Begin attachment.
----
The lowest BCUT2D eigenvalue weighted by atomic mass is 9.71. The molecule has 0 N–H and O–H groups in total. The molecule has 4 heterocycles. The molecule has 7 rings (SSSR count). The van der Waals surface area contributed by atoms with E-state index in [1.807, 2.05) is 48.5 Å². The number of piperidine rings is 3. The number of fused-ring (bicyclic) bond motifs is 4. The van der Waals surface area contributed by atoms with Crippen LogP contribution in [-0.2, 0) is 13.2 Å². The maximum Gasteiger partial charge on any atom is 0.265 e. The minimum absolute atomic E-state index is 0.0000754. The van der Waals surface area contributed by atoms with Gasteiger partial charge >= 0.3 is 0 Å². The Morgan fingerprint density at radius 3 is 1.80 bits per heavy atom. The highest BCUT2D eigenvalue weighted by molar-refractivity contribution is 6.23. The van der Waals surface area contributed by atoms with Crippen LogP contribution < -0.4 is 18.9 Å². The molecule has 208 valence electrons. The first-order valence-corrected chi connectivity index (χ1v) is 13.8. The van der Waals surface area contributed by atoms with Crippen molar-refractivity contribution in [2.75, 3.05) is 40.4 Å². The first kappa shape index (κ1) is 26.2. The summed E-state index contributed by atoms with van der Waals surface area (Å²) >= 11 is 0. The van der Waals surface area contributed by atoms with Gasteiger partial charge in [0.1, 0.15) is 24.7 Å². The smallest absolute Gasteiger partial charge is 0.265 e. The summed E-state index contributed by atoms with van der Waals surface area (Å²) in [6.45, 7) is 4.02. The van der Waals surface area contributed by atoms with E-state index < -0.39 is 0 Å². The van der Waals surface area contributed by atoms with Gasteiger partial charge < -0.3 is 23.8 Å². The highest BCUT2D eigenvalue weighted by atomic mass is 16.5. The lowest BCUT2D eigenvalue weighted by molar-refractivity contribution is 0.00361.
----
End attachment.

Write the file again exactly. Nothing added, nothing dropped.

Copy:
The lowest BCUT2D eigenvalue weighted by atomic mass is 9.71. The molecule has 0 N–H and O–H groups in total. The molecule has 4 heterocycles. The molecule has 7 rings (SSSR count). The van der Waals surface area contributed by atoms with E-state index in [1.807, 2.05) is 48.5 Å². The number of piperidine rings is 3. The number of fused-ring (bicyclic) bond motifs is 4. The van der Waals surface area contributed by atoms with Crippen LogP contribution in [-0.2, 0) is 13.2 Å². The maximum Gasteiger partial charge on any atom is 0.265 e. The minimum absolute atomic E-state index is 0.0000754. The van der Waals surface area contributed by atoms with Gasteiger partial charge >= 0.3 is 0 Å². The Morgan fingerprint density at radius 3 is 1.80 bits per heavy atom. The highest BCUT2D eigenvalue weighted by molar-refractivity contribution is 6.23. The van der Waals surface area contributed by atoms with Crippen LogP contribution < -0.4 is 18.9 Å². The molecule has 208 valence electrons. The first-order valence-corrected chi connectivity index (χ1v) is 13.8. The van der Waals surface area contributed by atoms with Crippen molar-refractivity contribution in [2.75, 3.05) is 40.4 Å². The first kappa shape index (κ1) is 26.2. The summed E-state index contributed by atoms with van der Waals surface area (Å²) >= 11 is 0. The van der Waals surface area contributed by atoms with Gasteiger partial charge in [0.1, 0.15) is 24.7 Å². The smallest absolute Gasteiger partial charge is 0.265 e. The summed E-state index contributed by atoms with van der Waals surface area (Å²) in [6.45, 7) is 4.02. The van der Waals surface area contributed by atoms with E-state index < -0.39 is 0 Å². The van der Waals surface area contributed by atoms with Gasteiger partial charge < -0.3 is 23.8 Å². The highest BCUT2D eigenvalue weighted by atomic mass is 16.5. The lowest BCUT2D eigenvalue weighted by molar-refractivity contribution is 0.00361.